- Check to see if you are eligible for low credit card balance transfer rates.
- Consider applying for an unsecured line of credit (ULOC). A ULOC is similar to a credit card because the bank allows you to access an unsecured line of credit with an agreement from you that it will be paid back on time and with interest.
Shop around to see who offers the lowest interest rate with the most flexible payoff options. Always ask for quotes from different companies and look for a debt consolidation program that suits your needs.
After acquiring quotes from different lenders, go through them carefully (paying attention to the fine details) and choose the program that offers the best combination of low interest rate and low fees when compared to your current debts.
Step 3 – Apply For Debt Consolidation
Apply for the best consolidation program based on your research. Your application processing may take several days to several weeks so make sure you budget sufficient time.
Step 4 – Stick To Your Commitment
Get out of debt by changing your habits. You need to commit to your planned solution and stick to it. You should keep up with your payments so you will be able to pay off your loan. The trick is to pay as much as you can afford each month so you will get out of debt sooner.
Living Without Debt
Once you're out of debt, here are a few tips to keep you out!
- Avoid overspending on credit cards – Because they are so easy to use, credit cards can rack up debt faster than just about any other payment method. Only spend on credit cards what you can afford to pay the balance in full every month. Credit cards should only be used for transaction convenience – never to extend your purchasing power.
- Build an emergency fund – Having money in the bank encourages you to spend money you already have – no need to get a loan!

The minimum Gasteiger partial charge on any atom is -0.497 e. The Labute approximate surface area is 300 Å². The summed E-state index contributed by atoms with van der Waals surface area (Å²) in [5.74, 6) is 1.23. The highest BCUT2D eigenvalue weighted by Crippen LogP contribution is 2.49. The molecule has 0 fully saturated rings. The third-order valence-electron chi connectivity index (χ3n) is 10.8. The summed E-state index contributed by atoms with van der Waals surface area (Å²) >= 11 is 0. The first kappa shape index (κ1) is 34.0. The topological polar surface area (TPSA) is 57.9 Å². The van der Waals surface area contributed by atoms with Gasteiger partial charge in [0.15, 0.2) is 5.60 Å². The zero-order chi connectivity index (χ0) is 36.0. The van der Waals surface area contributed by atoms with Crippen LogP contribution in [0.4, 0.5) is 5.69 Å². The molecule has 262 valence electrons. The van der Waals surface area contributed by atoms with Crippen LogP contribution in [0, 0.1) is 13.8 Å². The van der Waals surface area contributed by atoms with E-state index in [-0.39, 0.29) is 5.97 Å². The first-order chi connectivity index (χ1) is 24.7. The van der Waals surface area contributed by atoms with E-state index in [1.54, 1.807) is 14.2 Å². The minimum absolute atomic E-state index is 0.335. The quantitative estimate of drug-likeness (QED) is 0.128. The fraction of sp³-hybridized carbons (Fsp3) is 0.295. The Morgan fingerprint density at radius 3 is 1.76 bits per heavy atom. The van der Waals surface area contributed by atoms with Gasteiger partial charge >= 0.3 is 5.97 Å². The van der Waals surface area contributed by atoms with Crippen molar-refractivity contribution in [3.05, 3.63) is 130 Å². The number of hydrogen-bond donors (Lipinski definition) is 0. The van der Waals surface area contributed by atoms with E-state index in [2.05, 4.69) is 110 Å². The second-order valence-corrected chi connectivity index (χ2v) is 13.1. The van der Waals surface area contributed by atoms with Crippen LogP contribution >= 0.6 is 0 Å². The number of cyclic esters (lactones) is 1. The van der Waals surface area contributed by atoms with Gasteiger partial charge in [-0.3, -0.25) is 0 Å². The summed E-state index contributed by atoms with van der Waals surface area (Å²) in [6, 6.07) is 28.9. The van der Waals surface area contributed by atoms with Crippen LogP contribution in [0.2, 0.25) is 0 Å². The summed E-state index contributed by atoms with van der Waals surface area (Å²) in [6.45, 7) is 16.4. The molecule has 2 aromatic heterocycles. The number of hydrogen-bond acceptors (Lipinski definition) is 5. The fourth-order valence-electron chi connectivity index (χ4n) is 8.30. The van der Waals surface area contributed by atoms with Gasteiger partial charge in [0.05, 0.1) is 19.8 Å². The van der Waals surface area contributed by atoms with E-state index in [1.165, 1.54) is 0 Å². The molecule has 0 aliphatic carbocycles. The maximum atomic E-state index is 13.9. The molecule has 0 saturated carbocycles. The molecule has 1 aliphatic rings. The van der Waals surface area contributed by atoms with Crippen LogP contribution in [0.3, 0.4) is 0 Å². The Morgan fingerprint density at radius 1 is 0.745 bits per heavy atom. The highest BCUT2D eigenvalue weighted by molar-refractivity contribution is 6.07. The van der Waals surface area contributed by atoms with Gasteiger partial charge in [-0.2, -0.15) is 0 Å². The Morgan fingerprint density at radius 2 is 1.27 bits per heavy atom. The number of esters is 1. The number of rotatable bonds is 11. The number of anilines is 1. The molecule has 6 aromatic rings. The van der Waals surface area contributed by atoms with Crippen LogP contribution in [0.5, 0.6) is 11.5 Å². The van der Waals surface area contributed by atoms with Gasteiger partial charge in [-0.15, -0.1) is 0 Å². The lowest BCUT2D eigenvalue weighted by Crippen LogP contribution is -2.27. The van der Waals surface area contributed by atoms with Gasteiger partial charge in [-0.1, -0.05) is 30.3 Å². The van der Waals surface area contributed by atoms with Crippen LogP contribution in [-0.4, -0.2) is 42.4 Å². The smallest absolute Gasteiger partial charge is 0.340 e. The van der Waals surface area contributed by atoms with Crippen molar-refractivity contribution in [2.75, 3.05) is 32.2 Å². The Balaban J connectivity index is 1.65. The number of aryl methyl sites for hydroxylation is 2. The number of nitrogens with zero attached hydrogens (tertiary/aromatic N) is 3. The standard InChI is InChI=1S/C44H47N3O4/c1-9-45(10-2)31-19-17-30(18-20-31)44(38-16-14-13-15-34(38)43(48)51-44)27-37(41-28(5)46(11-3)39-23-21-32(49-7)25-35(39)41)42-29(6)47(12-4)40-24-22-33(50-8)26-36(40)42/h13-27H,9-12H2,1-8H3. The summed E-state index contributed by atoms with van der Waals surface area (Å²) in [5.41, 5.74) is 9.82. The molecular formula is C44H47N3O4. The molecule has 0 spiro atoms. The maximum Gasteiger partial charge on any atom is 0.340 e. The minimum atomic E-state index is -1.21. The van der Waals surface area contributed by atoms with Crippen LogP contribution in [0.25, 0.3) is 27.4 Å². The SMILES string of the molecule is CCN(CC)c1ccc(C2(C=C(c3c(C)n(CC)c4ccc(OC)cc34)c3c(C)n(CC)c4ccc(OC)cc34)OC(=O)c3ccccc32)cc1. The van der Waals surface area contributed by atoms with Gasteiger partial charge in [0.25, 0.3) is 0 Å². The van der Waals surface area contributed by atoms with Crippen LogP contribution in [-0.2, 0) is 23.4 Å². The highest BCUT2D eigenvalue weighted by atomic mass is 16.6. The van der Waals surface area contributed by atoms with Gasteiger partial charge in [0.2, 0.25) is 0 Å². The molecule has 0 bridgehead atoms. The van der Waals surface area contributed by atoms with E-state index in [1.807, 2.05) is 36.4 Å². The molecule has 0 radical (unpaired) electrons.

- Invest for retirement – Once you've paid off your debt, it's a great idea to start investing for retirement. With old age comes many costs – prepare now to ensure you don't slip back into debt later.
This loan consolidation calculator reveals exactly the right course of action. Don't make a financial decision without doing the math first. Making the right choice helps you escape debt sooner, enabling you to pursue many more worthwhile financial goals. Take action today!
Debt Consolidation Calculator Terms & Definitions
- Debt – Money that is owed.
- Loan Consolidation – The process of combining multiple loans into one loan.
- Credit Card – A card issued by a bank to be used for purchasing of goods or services through credit.
- Mortgage – A loan to finance the purchase of real estate, usually with specified payment periods and interest rates.
- Balance – The current outstanding balance of any of your loans.
- Payment – The process of paying a debt.
- Interest Rate – The percentage rate charged for borrowing money.
- Annual Fees – A yearly fee charged by creditors for the privilege of using a credit card.
- Debt Snowball – A debt repayment strategy for systematically paying off debts using the rollover method.
- Closing Costs – The costs incurred for finalizing debts, typically mortgages.
- Amortization – The paying off of debt in regular installments over a period of time.
- Loan Term – The period of time until the debt is completely paid off on a normal payment schedule.
- Principal – The amount owed on a loan, which could include compounded interest.